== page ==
Over 12,000 faculty from Ontario’s 24 public colleges were picketing instead of teaching on Monday after negotiations failed between the Ontario Public Service Employees Union (OPSEU) and the College Employer Council.
Car horns were blaring and traffic was at a stand-still in front of Mohawk College’s Fennell campus as picketing teachers blocked cars from gaining access to the school.
One of those picketers was Geoff Ondercin-Bourne, president of Local 240 and a teacher at Mohawk College. Ondercin-Bourne says the strike is about job security, co-governance and better pay for Ontario’s college teachers.
According Ondercin-Bourne, most of Mohawk College’s faculty – roughly 80 per cent – only teach part-time.
“The vast majority of teachers in the college system are non-full time and I always say to the students, ‘are you here in college so you can end up with a part-time job?'” Ondercin-Bourne said. “Of course they’re not, and the teachers are the same.”
The president of Local 240 said Ontario’s colleges should consider following the example of Ontario’s universities by giving teachers an equal say in academic matters. So far, only Sheridan College has been ahead of the curve.
“We look at blended learning (a mixture of in-class and online learning) as an example of the administration telling everybody to do the same thing – and it turned out to be the wrong thing,” Ondercin-Bourne said. “What we’re arguing for is co-governance along the lines of what they have over at Sheridan College.”
“Sheridan College has a senate, and the faculty have a real say in what goes on in terms of academics,” he added. “If it works for everyone else, why [can’t it work for] us?”
When it comes to better pay, Ondercin-Bourne said the two sides were nearly in agreement before the strike was called.
“If all that was at stake was the difference in the demands for salary – we wouldn’t be here,” Ondercin-Bourne said.
Inside the college, the strike is already affecting students like Shannon Steeves, a third-year student in Mohawk’s Advertising and Marketing Communications Management program.
“I’m a little annoyed, only because it’s my last year and my busiest semester,” Steeves said.
“In my program, I work with real clients, so that’s been put on hold,” Steeves said. “Not knowing when I’m going to be able to go back is kind of frustrating.”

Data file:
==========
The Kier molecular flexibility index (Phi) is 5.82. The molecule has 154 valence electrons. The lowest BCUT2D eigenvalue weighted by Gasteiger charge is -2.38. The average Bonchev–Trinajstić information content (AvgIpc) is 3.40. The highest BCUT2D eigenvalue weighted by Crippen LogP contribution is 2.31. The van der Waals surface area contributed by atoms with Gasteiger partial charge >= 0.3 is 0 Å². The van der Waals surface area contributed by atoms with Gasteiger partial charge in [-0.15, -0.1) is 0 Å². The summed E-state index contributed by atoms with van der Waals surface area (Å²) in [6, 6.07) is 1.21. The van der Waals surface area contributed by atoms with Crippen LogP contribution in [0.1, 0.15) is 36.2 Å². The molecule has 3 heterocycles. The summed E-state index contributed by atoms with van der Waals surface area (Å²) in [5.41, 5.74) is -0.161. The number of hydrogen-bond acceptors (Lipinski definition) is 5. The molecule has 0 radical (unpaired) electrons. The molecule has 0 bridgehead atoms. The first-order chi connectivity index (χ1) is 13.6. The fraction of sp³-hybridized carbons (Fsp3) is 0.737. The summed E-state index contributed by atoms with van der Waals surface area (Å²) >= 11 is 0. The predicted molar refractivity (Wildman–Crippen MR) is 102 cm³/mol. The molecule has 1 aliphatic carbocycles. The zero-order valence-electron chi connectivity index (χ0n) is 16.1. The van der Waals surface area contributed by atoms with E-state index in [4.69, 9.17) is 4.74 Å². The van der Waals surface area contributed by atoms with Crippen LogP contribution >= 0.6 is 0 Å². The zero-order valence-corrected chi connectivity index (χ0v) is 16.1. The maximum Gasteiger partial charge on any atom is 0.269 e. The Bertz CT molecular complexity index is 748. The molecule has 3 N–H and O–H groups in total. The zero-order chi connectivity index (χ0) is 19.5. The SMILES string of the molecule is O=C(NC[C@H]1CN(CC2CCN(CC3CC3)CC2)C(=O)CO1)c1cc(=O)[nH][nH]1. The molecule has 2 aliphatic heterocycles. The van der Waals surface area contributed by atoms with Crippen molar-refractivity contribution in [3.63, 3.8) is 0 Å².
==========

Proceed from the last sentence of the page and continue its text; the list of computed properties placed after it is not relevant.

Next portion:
Paul Armstrong, vice president of Mohawk College, sent out a written statement to all Mohawk students assuring they are not expected to simply carry on without their teachers.
“Please be assured that students will not be expected to teach themselves or compress material into an unreasonable or significantly shortened period,” Armstrong said. “All completion plans will include the time required with faculty to be successful.”
Armstrong addressed the possibility of a refund in his statement after a petition demanding a refund for every day lost to the strike gained more than 50,000 signatures in four days.
“There are no plans to offer refunds,” Armstrong said. “Mohawk is focused on how we ensure that all students have the opportunity to complete their year.”
Cathy Cherkas, a second-year Creative Photography student, says while she understands the argument on both sides, it’s hard for her to relate to picketers demanding better salaries.
“They’re going on about how they’re fighting for contracts and it’s like – you’re talking to people who will never hold a full-time contract in their field,” Cherkas said.
It’s unclear how long the strike could last, but OPSEU President Warren Thomas said college faculty can rely on the union’s 130,000 members and their $72 million strike fund.
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